Regular readers, and people who know The Beat know how much we adore legendary animator Floyd Norman. Many were the times during our Disney days when Norman would stand in our office and deliver a succinct but pithy truth that has stood with us to this day. Luckily readers can enjoy the Norman point of view in his columns at Jim Hill Media, and today he pens a great one which explains that sometimes the true test of a true visionary is accepting something that you don’t agree with:

Maybe Walt Disney wasn’t the first “control freak” in history, but he was certainly worthy of that dubious title. Every story idea, art style and casting choice in a motion picture had to go through Walt first. When you worked for Walt Disney you either became Walt Disney or you went somewhere else. Your story ideas had to be acceptable to Walt. Your art styling had to match Disney’s artistic sensibility. The studio was the perfect reflection of its founder.

Knowing these things, would it surprise you to know that the Old Maestro actually encouraged dissension in the ranks? Would you be shocked to know Walt Disney allowed his artists and writers to pursue their own vision even though it might be in total opposition to the accepted Disney style?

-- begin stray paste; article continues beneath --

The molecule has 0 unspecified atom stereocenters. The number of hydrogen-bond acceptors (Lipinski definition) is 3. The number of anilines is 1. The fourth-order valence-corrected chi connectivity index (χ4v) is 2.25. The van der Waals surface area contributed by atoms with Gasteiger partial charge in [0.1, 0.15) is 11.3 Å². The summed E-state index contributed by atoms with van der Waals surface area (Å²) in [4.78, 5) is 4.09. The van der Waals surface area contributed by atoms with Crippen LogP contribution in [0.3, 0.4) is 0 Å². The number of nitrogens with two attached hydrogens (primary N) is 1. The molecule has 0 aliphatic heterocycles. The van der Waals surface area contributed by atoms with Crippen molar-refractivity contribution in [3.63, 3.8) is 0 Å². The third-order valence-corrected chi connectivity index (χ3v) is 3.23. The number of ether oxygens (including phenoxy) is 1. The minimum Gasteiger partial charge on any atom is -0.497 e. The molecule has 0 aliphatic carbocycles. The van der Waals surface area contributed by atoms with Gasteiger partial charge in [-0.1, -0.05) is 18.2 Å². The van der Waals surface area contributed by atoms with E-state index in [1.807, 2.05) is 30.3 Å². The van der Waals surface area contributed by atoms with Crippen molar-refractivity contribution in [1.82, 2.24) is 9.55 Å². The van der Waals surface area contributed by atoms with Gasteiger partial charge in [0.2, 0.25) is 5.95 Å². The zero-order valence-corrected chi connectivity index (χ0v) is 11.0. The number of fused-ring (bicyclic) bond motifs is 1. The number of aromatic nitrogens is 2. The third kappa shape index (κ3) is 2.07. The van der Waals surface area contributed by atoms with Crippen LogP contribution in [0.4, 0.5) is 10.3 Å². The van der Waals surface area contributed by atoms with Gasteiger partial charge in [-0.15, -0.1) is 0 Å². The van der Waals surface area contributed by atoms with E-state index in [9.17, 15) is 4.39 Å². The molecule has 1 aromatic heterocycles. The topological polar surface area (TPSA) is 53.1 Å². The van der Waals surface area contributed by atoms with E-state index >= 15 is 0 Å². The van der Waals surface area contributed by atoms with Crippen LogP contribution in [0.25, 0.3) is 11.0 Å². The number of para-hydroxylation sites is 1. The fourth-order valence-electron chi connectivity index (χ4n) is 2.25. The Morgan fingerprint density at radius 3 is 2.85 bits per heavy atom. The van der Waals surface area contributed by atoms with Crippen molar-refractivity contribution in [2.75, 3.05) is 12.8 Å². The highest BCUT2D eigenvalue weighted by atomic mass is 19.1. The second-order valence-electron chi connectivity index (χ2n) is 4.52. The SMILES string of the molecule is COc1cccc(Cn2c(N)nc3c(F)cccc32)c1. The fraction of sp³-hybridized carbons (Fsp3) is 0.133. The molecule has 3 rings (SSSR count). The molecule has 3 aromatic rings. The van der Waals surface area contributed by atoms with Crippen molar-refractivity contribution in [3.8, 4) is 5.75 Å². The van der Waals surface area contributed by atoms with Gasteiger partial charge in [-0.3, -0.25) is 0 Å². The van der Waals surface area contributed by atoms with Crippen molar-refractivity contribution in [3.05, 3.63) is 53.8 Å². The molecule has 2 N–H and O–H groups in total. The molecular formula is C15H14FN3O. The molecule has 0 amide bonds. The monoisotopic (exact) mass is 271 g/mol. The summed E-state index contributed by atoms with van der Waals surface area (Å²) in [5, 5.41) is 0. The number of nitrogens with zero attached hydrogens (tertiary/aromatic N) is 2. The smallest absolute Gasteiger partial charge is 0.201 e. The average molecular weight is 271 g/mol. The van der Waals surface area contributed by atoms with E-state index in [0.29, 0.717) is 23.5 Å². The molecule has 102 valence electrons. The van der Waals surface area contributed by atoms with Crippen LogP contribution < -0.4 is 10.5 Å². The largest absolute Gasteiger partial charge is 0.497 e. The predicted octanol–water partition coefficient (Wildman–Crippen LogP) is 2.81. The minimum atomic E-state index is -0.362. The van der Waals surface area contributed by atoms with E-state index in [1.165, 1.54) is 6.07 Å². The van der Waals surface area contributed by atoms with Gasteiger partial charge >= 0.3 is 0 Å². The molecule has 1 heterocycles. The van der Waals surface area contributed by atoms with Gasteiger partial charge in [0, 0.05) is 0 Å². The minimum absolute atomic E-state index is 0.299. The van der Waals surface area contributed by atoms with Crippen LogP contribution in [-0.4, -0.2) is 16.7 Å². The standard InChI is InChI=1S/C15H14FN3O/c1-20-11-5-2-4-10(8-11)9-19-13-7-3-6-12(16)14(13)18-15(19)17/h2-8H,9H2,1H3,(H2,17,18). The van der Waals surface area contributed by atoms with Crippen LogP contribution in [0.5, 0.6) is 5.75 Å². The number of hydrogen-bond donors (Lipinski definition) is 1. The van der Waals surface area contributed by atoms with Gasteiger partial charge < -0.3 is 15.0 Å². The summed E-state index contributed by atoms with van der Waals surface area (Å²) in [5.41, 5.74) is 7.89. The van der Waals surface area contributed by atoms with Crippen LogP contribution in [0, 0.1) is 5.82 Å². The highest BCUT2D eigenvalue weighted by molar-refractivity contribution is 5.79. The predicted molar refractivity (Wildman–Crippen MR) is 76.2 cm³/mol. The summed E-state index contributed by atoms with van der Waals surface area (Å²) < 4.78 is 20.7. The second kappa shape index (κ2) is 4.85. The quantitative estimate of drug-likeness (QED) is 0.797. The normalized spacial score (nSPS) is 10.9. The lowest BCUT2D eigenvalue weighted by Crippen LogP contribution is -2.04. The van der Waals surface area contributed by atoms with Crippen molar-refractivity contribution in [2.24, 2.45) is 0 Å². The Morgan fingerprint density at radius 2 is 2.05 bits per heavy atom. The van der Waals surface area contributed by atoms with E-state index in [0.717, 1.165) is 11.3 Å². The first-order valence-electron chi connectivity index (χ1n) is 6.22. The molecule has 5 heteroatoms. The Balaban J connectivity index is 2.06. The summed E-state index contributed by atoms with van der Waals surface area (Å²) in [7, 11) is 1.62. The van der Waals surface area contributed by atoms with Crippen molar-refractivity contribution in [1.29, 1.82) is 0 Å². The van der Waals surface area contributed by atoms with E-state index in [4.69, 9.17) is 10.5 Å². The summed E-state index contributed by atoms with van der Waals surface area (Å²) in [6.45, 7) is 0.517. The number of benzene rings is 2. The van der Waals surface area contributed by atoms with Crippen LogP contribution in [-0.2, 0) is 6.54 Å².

To be sure, Walt Disney was an enigma. On one hand, he wanted things done his way, and he was not tolerant of opposition. Having said that, how does one explain the latitude he often gave those who traveled a different path? Some might say he was only giving those “radicals” enough rope to hang themselves so he could be done with them. Such was not the case. The Old Maestro may have ultimately rejected their ideas, but he was perfectly willing to allow those ideas to be pursued.

Don’t take our word for it, read the whole thing, with pictures.

Above: Ward Kimball, a maverick if ever there was one.


  1. I just had lunch with Floyd, as we do every Friday. Besides being a “legendary animator” and recipient of numerous awards, including the Winsor McCay, he is a true gentleman and overall nice guy. He has such a rich history of cartooning and animation. How many guys can still say that they used to work with Walt Disney?